# Finding the multiplicity of eigenvalues

Let $$T: V \to V$$ for a finite-dimensional vector space $$V$$ be a linear operator whose matrix relative to the standard basis consists of all $$1's$$. find all eigenvalues and eigenvectors of $$T$$ and their geometric and algebraic multiplicities.

I didn't have much trouble finding the eigenvectors and eigenvalues, but I am not totally certain on the multiplicities. Here is what I have.

Let $$A$$ denote the matrix of $$T$$ relative to the standard basis, so $$A_{ij} = 1$$ for all $$i,j$$. If $$v = (v_1, \ldots, v_n)$$ is an eigenvector of $$A$$ with eigenvalue $$\lambda$$, then $$Av = \begin{pmatrix} \sum\limits_{i} v_i \\ \vdots \\ \sum\limits_{i} v_i \end{pmatrix} = \lambda v = \begin{pmatrix} \lambda v_1 \\ \vdots \\ \lambda v_n \end{pmatrix}.$$ So $$\sum\limits_{i} v_i = \lambda v_k$$ for all $$k$$, so $$\lambda v_1 = \lambda v_2 = \ldots = \ldots,$$ which is true if and only if $$\lambda = 0$$ or $$v_1 = v_2 = \ldots = v_n$$. If $$\lambda = 0$$, then eigenvectors must satisfy $$\sum\limits_{i} v_i = 0$$. If $$\lambda \neq 0$$, then eigenvectors must satisfy $$v_1 = \ldots = v_n$$. Let $$t$$ equal this common term, then we have $$\sum_i t = tn = \lambda t$$, so $$\lambda = n$$.

So the eigenvalues are $$\lambda_1 = 0$$, in which case the sum of the eigenvectors must be $$0$$, and $$\lambda_2 = n$$, in which case all components of the eigenvector must sum to $$1$$.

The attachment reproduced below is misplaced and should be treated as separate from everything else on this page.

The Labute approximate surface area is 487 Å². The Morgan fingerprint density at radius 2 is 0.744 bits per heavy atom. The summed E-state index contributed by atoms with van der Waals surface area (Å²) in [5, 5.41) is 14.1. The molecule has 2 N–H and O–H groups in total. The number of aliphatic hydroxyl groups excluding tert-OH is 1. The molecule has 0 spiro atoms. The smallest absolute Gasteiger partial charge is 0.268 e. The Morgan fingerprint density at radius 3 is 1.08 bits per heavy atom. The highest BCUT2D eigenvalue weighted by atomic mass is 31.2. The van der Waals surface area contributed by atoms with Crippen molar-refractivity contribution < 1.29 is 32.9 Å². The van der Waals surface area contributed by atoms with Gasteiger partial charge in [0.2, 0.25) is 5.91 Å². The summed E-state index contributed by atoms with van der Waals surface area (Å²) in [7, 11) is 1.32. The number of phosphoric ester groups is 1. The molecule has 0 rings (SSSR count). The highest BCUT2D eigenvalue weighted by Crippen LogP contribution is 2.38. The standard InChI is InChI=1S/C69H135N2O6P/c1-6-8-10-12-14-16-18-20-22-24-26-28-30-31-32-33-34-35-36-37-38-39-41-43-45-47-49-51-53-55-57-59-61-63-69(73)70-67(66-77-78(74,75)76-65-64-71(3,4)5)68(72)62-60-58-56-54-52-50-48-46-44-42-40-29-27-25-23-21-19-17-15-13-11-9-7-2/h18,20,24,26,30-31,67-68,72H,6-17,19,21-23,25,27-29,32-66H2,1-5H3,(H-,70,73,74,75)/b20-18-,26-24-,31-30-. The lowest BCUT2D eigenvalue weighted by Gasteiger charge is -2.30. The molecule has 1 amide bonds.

By definition, the algebraic multiplicity is the dimension of the nullspace of $$(T - \lambda I)^{\dim V}$$ and the geometric multiplicity is the dimension of the nullspace of $$T - \lambda I$$. I cannot figure out how to compute these from my above work, though.

• If you know that the only possible eigenvalues are $0$ and $n$, then use the fact that the trace of the matrix is the sum of the eigenvalues counted with their multiplicity. Dec 15, 2020 at 21:16
• So this is algebraic multiplicity, right? If so, the trace of $A$ is $1 + \ldots + 1 = n$, so that would require that $\lambda_2 = n$ has multiplicity $1$, but it wouldn't tell me anything about the multiplicity of $0$, right? Since the geometric multiplicity is less than or equal to the algebraic multiplicity, that means that the geometric multiplicity of $\lambda_2$ can't exceed one. It still wouldn't tell me much about $\lambda_1$, though.
– user862302
Dec 15, 2020 at 21:20
• For the geometric multiplicity of 0, you can use direct computations: you have to solve the equation $v_1+v_2+\ldots+v_n=0$. You have $n$ variables for one equation. Can you conclude from there? Dec 15, 2020 at 21:25
• That means I have one leading variable and $n-1$ free variable, so the geometric multiplicity is $n-1$?
– user862302
Dec 15, 2020 at 21:29
• Indeed: $\ker(A)=\mathrm{span}\Big\{(1,-1,0,0\ldots,0,0), (1,0,-1,0,\ldots,0,0),\ldots,(1,0,0,0,\ldots,0,-1)\Big\}$. This was Robert's hint: $\dim(\ker A) = n-\mathrm{rank} A = n-1$. Dec 15, 2020 at 21:32

Hint: the matrix has rank $$1$$.
• So if the matrix has rank $1$, then its kernel has dimension $n-1$ by the rank-nullity theorem, but how do I relate this back to multiplicities?
• The (geometric) multiplicity of eigenvalue $0$ is the dimension of ... Dec 16, 2020 at 6:29